I think both teaching skills and subject matter expertise are necessary — you must know the material, and you must know how to convey it. And I agree, classroom management is a big part of that.

    I agree that our Amandla teachers are all superstars — and it’s because they are educated in both teaching and subject matter. Certification, which we insist on, tells us they have the coursework. Additionally, they are not hired without being observed in the classroom — if possible, in their own classrooms where they are already teaching; a “demonstration” lesson at our school is second choice. Moreover, they are coached, by our principals, by their lead teachers, and by one another in peer groups. They are open to improvement. They are not defensive because most of the observation and feedback does not count toward their performance ratings. Once, when we were discussing student improvement, the board asked about one score (e.g., 6th grade math) where the amount of improvement was smaller than in other grades and subjects. Our CEO explained — “that was a new teacher; she’ll be better next year.” We have confidence in our professional development program, and so do our teachers.

    It used to be thought that teachers were “naturals.” Either you have it or you don’t. Now, through observation and research, schools of education are learning that there are certain behaviors exhibited by the best teachers. These can be taught, and in the best schools of education they are being taught. I know our administrators have an idea which schools of education turn out the best teachers, and they are setting up relationships with those schools. I don’t know which schools are the best, but I know we look at recent results, not longstanding reputation.

  • 142. SSPerson  |  September 7, 2013 at 9:42 pm

    About 7th grade Isats…
    At Keller, last week we received our children’s scores with their percentiles. The 300 scores are based on the entire three tests and extended response, but the percentiles are only based on the first test. If you hear that a student with a 292 got in the 98th percentile, and your child got the same score, DO NOT assume your child was in the 98th percentile, because, as mentioned, the overall score is based on the entire subject test, and the percentile is only based on the first section.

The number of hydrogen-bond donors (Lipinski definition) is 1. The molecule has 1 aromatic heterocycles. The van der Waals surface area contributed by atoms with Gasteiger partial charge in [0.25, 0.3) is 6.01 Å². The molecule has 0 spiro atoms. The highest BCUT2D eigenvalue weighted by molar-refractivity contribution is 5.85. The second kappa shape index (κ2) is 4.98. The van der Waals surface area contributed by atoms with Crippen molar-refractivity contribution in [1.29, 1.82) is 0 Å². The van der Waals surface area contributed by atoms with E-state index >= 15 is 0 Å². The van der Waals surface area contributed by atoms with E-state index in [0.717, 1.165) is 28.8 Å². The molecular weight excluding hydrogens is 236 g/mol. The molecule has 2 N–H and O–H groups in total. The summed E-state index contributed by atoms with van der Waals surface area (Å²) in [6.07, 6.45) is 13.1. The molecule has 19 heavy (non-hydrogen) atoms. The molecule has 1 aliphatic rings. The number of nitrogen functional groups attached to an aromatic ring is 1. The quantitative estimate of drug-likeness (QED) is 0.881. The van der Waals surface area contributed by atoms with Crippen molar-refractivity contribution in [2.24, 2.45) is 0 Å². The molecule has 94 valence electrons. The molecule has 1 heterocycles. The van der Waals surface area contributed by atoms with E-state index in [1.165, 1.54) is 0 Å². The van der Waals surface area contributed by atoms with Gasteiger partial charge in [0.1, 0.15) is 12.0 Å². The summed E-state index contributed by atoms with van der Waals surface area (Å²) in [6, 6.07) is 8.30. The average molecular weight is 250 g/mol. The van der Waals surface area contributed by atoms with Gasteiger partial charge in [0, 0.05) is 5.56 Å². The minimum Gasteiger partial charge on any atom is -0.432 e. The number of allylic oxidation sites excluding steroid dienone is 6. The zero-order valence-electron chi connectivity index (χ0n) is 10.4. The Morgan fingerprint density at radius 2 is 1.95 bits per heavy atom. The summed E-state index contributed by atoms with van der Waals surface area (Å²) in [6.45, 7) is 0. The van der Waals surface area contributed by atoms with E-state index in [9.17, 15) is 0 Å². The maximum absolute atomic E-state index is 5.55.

• 143. cpsobsessed  |  September 7, 2013 at 9:48 pm

    @142 SSPerson: thanks -good to know. You just reminded me to bust open the backpack to look for the percentile scores that were promised.
    FWIW, the envelope and the scores are on a label that appears to have been done via mail merge.

    Also FWIW, using mail merge in Word has always proven incredibly difficult for me. I’d probably just hand write stuff if I were the teacher. Maybe they’ve made it easier these days, but based on the past, I doubt it.

  • 144. cpsobsessed  |  September 7, 2013 at 9:59 pm

    I’m playing around with the points calculator at cpsmagnet.org for high school. Man, getting 1 B in 7th grade is a killer for Tier 4. Even with 98% on the ISATs, Lane is the only north side/downtown SEHS option.

    Btw, noticed today that Lake View high school has Divvy bike rack!

  • 145. falconergrad  |  September 7, 2013 at 10:14 pm

    Family Friend, how does Amandla afford so many administrators for such a small school? Or do some of them not draw a salary?

    Also, from Amandla’s website FAQ:
    Do you have to pass an entrance exam to be accepted to a charter school? No. Charter schools are not like magnet or private schools and do not require students to take any admissions tests. Any student in Chicago who would like to attend a charter school may do so. However, just like other public schools, some charter schools do have enrollment boundaries and some accept only a small number of students per year. If a charter school has more students apply than it has space, it will create a waiting list and hold a lottery before school starts to admit students.

    This is pretty misleading info about magnet schools at least in CPS. There are some that are simple lotteries. And I don’t know that all private schools require passing an entrance exam, especially at fifth grade. I doubt your average Catholic school is testing K or other entering students to decide whether to accept or not.

    Is Amandla operated by a for profit or non profit?

  • 146. cpsobsessed  |  September 7, 2013 at 10:25 pm

    @Falconer: I was trying to figure out what you felt was misleading, but now I see that that sentence, while not explicitly, sort of loosely implies that magnets/privates have admission tests. If taken literally it’s not tying those together but I can see your point.

  • 147. Family Friend  |  September 8, 2013 at 3:05 pm